The experts are joined by students from the Helmholtz transatlantic research school (HOSST-TOSST). The cooperation fosters a global training environment to convey technical and research skills in marine science and advanced technologies, and promote the ability to manage deep sea and open ocean environments. The summer school in Cape Verde is running from May 18 to May 29 and focuses on how ocean system science and technology can contribute to ecosystem-based management of marine biodiversity in a country developing its marine capabilities. The international HOSST and TOSST students look at the scientific issues and capacity required to understand and protect the marine environment together with invited participants from West Africa and Cape Verde. A further focus will address oceanographic, atmospheric and geological processes. „The Summer School in Cape Verde exemplifies a key component of the HOSST-TOSST research school”, says HOSST coordinator Dr. Christel van den Bogaard. “The students will gain knowledge and skills that will help them apply what they learn to the increasingly internationalized research and business environment. Through hands-on experiences they are broadening their career opportunities.”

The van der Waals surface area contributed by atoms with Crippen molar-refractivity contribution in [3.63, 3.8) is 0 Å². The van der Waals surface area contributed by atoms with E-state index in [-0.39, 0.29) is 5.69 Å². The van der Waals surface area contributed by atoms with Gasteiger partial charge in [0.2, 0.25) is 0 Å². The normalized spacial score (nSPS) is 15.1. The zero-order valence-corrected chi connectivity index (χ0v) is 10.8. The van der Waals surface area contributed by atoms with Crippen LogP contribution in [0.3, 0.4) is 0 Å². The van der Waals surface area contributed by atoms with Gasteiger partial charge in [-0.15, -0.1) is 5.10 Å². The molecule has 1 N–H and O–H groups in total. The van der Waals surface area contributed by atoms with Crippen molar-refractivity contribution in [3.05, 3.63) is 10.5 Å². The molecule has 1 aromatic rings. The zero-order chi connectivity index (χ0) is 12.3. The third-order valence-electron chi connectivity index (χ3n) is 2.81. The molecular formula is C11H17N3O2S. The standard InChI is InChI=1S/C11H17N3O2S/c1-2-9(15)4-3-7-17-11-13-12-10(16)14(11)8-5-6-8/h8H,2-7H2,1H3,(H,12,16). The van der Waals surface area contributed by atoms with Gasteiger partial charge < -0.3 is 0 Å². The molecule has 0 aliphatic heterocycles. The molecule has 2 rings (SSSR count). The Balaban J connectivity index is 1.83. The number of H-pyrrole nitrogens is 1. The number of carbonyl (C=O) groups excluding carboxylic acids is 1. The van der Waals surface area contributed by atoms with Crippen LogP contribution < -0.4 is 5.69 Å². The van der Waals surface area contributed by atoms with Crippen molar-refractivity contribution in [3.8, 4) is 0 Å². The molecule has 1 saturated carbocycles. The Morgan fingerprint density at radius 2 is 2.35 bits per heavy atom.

The Cape Verde Atmospheric Observatory (CVAO) is located on the east side of the Cape Verde island of Sao Vicente, which lies about 700 kilometers from the west coast of Africa in the Atlantic Ocean. This region has a very dry climate with an annual average temperature of 25 degrees Celsius and below 50 millimeters of precipitation per year. The observatory is part of a German-British initiative for long-term observations in the tropical eastern North Atlantic. The station is part of the global atmosphere observation program of the World Meteorological Organization (WMO). The research work at the station is performed by researchers from the Universities of York, Bristol and Leeds from the British Natural Environmental Research Council (NERC), the Max Planck Institute for Biogeochemistry (MPI- BGC) Jena and the Leibniz institute for tropospheric research in Leipzig. The TROPOS is responsible for the aerosols investigations in this cooperation.    



Homepage of Cape Verde Time Series Station

Blog on current Cape Verde research activities  

Long-term observation of aerosol at CVAO (Cape Verde Atmospheric Observatory)

Observatório Atmosferico de Cabo Verde    


Maike Nicolai (GEOMAR, Communication & Media), Tel.: (+49) 0431 600-2807,

or for TROPOS: Tilo Arnhold, TROPOS Public Relations, phone +49-341-2717-7189,

Participants of the scientific symposium at INDP in Mindelo, Capo Verde. Photo: Björn Fiedler, GEOMAR

Participants of the scientific symposium at INDP in Mindelo, Capo Verde. Photo: Björn Fiedler, GEOMAR

Sampler on the 30m high tower of the CVAO in Sao Vincente, Capo Verde. Source: TROPOS

Sampler on the 30m high tower of the CVAO in Sao Vincente, Capo Verde. Source: TROPOS